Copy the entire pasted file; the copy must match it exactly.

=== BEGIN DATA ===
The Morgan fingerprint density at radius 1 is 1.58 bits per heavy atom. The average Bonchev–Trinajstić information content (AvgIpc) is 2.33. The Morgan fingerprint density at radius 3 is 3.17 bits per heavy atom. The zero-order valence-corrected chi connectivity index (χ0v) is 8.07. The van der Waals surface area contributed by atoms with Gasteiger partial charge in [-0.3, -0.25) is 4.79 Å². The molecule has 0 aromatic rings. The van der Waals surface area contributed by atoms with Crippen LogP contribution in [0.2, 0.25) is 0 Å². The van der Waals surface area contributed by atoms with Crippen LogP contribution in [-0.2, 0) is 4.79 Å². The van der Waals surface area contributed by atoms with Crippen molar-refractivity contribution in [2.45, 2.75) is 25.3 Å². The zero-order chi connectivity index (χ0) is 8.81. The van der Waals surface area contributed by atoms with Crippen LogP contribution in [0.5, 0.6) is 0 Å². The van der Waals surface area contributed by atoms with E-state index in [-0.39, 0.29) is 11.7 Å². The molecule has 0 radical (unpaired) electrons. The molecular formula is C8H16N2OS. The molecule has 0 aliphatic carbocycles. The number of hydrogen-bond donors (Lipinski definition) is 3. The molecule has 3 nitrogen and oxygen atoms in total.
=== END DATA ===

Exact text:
The Morgan fingerprint density at radius 1 is 1.58 bits per heavy atom. The average Bonchev–Trinajstić information content (AvgIpc) is 2.33. The Morgan fingerprint density at radius 3 is 3.17 bits per heavy atom. The zero-order valence-corrected chi connectivity index (χ0v) is 8.07. The van der Waals surface area contributed by atoms with Gasteiger partial charge in [-0.3, -0.25) is 4.79 Å². The molecule has 0 aromatic rings. The van der Waals surface area contributed by atoms with Crippen LogP contribution in [0.2, 0.25) is 0 Å². The van der Waals surface area contributed by atoms with Crippen LogP contribution in [-0.2, 0) is 4.79 Å². The van der Waals surface area contributed by atoms with Crippen molar-refractivity contribution in [2.45, 2.75) is 25.3 Å². The zero-order chi connectivity index (χ0) is 8.81. The van der Waals surface area contributed by atoms with Crippen LogP contribution in [0.5, 0.6) is 0 Å². The van der Waals surface area contributed by atoms with E-state index in [-0.39, 0.29) is 11.7 Å². The molecule has 0 radical (unpaired) electrons. The molecular formula is C8H16N2OS. The molecule has 0 aliphatic carbocycles. The number of hydrogen-bond donors (Lipinski definition) is 3. The molecule has 3 nitrogen and oxygen atoms in total.